"Our timing on a decision to offer that airplane has not changed," Boeing Commercial Airplanes President Ray Conner wrote in a message to employees Thursday. "We are absolutely committed to the 777X and continue to invest the necessary time and resources to ensure we produce a superior airplane for our customers."
The development of a stretch version of the Dreamliner, called the 787-10X, continues as well, Conner wrote.
Citing unidentified people familiar with the matter, The Seattle Times reported earlier Thursday that Boeing had slowed down the development process.
Boeing's former commercial president, Jim Albaugh, had talked earlier this year about taking a plan for selling the wide-body jets to the board for approval by the end of 2012. In June, Boeing executives begin talking up the 787-10X, indicating that plane has a more "straightforward statement of work."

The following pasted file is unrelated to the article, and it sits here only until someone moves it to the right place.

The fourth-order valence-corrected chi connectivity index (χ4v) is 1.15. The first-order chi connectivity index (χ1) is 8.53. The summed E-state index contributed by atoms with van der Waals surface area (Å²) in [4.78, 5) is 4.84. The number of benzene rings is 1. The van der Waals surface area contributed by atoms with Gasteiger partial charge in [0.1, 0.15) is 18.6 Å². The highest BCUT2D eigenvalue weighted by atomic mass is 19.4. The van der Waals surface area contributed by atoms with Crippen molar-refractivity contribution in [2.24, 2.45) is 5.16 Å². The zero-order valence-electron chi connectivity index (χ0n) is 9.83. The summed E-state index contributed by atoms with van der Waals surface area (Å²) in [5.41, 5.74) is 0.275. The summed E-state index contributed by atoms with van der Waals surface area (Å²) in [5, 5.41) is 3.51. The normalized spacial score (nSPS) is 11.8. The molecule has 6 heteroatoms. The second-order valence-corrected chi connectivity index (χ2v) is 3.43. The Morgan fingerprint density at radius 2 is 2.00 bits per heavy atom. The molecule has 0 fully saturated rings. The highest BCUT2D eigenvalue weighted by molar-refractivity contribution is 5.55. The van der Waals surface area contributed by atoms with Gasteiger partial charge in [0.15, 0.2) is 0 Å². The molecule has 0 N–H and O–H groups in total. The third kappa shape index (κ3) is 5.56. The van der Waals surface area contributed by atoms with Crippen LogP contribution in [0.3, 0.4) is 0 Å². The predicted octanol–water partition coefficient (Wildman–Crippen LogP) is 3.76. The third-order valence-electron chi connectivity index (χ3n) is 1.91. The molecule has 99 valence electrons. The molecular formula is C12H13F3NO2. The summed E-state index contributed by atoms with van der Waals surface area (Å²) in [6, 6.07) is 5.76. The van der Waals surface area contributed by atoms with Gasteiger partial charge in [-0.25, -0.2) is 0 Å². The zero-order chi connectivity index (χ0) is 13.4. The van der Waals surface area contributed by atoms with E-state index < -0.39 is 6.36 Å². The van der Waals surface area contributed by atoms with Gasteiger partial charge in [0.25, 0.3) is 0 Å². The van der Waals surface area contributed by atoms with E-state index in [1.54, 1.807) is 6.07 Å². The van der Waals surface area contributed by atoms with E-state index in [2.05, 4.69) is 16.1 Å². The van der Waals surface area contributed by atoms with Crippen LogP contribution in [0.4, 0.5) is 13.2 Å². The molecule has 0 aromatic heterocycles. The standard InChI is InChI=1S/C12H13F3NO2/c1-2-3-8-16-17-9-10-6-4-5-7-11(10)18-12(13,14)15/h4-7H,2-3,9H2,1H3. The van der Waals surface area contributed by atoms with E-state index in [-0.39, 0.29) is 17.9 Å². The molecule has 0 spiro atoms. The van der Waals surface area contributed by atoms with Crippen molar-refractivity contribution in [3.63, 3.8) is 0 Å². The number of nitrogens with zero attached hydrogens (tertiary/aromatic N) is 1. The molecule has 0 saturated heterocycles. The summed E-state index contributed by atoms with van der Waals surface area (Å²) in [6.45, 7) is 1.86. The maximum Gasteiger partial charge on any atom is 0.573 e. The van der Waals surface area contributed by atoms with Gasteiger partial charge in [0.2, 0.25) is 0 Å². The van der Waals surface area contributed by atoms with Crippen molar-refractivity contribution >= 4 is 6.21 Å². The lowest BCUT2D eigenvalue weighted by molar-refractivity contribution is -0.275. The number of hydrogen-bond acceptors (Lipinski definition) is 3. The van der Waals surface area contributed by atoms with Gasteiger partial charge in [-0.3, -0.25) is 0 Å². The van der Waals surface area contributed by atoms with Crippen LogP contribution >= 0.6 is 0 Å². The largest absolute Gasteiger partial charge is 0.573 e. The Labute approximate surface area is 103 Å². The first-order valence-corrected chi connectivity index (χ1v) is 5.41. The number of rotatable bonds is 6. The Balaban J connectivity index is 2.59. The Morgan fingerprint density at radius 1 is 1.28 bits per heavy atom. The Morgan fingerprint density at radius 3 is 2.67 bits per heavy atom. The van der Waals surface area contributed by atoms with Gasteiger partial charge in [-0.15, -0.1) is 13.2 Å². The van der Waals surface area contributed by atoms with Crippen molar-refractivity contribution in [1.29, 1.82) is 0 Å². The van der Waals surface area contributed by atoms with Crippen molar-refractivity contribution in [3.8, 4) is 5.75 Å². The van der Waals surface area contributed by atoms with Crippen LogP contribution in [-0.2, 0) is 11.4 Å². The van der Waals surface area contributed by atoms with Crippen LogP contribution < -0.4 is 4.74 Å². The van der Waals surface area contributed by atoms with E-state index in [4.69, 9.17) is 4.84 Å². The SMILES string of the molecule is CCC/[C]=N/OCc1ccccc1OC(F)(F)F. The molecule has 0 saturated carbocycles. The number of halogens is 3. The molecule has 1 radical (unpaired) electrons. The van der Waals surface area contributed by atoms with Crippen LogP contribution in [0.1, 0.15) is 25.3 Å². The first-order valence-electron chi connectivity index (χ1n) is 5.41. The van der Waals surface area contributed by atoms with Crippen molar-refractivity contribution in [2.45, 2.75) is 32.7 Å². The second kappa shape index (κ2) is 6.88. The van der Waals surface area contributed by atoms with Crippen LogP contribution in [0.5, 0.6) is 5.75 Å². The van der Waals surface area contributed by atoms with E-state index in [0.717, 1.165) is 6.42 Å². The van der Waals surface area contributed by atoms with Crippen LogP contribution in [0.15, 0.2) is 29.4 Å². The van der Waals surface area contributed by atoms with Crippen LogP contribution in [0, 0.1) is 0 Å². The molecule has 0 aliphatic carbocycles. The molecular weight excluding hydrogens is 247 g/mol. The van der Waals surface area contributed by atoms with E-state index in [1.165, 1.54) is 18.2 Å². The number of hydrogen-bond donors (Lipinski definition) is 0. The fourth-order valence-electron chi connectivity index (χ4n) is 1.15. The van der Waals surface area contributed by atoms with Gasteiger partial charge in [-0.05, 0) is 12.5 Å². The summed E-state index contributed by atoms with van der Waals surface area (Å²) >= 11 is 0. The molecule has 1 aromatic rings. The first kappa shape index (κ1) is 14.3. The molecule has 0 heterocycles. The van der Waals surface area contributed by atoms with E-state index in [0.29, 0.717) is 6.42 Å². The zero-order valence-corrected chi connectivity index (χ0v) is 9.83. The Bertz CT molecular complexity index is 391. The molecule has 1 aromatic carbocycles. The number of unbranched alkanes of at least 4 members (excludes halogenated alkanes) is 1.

After Conner was appointed June 26, he said the plan will be presented once it's ready, comments that were repeated in Thursday's message.
Boeing's rival, Airbus, plans to introduce the A350-1000 in 2017 to compete with the 777 and 787.
Major Boeing 777 and 787 customers have voiced concerns over the Chicago-based jet maker's waffling on the two programs. Cathay Pacific, a loyal 777 operator, opted to order Airbus A350-1000s earlier this year.
"That was a predictable event, and more defections are likely" if Boeing continues to dawdle on the 777X and 787-10, analyst Richard Aboulafia, with the Teal Group, noted in a monthly update.
Boeing has talked about upgrading the popular Everett-built 777 with new engines and composite wings though has not committed to a design. The 787-10 would be Boeing's largest version to date of the mostly composite Dreamliner and is expected to seat between 300 and 350 passengers.
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